The IntuVue 3D radar can predict where severe weather is hiding

Helping pilots weather the storm

How often do you feel frustrated by flight delays? asks Ling Ge. According to the US Federal Aviation Administration, weather causes 70 per cent of delays. Indeed, bad weather poses big challenges for the aerospace industry. Severe weather, such as turbulence, lightening and hail, may even injure or kill passengers. So an accurate depiction of weather conditions ahead of an aircraft is critical to a safe and comfortable flight.

Honeywell, the US-based technology firm, has developed an advanced 3D weather radar that helps pilots to avoid damaging storms and turbulence, therefore making air travel safer and more cost-effective. The new system is called IntuVue (meaning “intuitive view”).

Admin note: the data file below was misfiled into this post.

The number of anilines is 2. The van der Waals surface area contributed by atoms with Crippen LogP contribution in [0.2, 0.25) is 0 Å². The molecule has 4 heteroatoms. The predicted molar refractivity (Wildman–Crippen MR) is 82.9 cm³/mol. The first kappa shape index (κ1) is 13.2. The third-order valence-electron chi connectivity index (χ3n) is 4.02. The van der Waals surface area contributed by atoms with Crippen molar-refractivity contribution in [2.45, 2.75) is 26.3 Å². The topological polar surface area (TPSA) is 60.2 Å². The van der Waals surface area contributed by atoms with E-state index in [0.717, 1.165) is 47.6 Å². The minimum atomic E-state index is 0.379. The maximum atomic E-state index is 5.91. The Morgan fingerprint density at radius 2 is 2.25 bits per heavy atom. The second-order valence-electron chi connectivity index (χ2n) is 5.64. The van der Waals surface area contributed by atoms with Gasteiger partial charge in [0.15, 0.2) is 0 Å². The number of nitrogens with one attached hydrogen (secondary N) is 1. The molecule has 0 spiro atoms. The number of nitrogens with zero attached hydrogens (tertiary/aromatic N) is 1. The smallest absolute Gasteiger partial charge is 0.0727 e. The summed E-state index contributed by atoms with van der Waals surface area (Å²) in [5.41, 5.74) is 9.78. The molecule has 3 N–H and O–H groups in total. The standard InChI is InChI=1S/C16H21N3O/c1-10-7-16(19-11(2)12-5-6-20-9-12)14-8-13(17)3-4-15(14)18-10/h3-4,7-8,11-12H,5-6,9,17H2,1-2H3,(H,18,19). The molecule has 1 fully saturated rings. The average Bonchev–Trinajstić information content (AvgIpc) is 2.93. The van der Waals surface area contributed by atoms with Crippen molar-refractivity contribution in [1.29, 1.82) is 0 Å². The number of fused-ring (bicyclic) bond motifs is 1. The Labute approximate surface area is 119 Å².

Conventional weather radar is located in the aircraft nose and works by sending out a flat, horizontal microwave beam in front of the plane. The way the signals bounce back shows what clouds, rain, snow or hail lie ahead. The pilots see a two-dimensional slice of sky in their displays and need to tilt the radar beam up or down manually to sample a different slice of the sky.

However, a storm is three-dimensional in nature, so pilots’ prediction of weather ahead depends partly on guesswork and is subject to human error. Dangerous weather is tracked by more sophisticated ground radar and satellites as well, but processing such information from air-traffic controllers while choosing an optimal flight path can be a challenging task for pilots.